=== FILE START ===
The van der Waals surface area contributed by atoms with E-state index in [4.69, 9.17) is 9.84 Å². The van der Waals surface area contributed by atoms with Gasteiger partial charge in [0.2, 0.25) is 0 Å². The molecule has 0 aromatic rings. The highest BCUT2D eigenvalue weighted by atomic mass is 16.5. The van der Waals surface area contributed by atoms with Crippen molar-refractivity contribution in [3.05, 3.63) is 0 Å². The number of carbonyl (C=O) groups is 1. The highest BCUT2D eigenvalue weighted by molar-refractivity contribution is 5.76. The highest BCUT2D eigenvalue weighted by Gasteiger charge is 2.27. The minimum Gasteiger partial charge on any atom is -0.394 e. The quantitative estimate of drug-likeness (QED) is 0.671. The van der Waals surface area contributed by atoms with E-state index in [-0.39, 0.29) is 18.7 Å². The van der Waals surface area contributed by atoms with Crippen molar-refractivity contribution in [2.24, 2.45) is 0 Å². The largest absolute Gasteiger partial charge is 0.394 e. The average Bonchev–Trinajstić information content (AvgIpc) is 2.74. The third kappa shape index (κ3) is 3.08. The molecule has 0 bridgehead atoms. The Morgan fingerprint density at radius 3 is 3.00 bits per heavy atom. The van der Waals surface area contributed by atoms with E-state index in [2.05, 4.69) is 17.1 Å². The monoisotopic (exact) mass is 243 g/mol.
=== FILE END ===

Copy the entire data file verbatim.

The van der Waals surface area contributed by atoms with E-state index in [4.69, 9.17) is 9.84 Å². The van der Waals surface area contributed by atoms with Gasteiger partial charge in [0.2, 0.25) is 0 Å². The molecule has 0 aromatic rings. The highest BCUT2D eigenvalue weighted by atomic mass is 16.5. The van der Waals surface area contributed by atoms with Crippen molar-refractivity contribution in [3.05, 3.63) is 0 Å². The number of carbonyl (C=O) groups is 1. The highest BCUT2D eigenvalue weighted by molar-refractivity contribution is 5.76. The highest BCUT2D eigenvalue weighted by Gasteiger charge is 2.27. The minimum Gasteiger partial charge on any atom is -0.394 e. The quantitative estimate of drug-likeness (QED) is 0.671. The van der Waals surface area contributed by atoms with E-state index in [-0.39, 0.29) is 18.7 Å². The van der Waals surface area contributed by atoms with Crippen molar-refractivity contribution in [2.24, 2.45) is 0 Å². The largest absolute Gasteiger partial charge is 0.394 e. The average Bonchev–Trinajstić information content (AvgIpc) is 2.74. The third kappa shape index (κ3) is 3.08. The molecule has 0 bridgehead atoms. The Morgan fingerprint density at radius 3 is 3.00 bits per heavy atom. The van der Waals surface area contributed by atoms with E-state index in [2.05, 4.69) is 17.1 Å². The monoisotopic (exact) mass is 243 g/mol.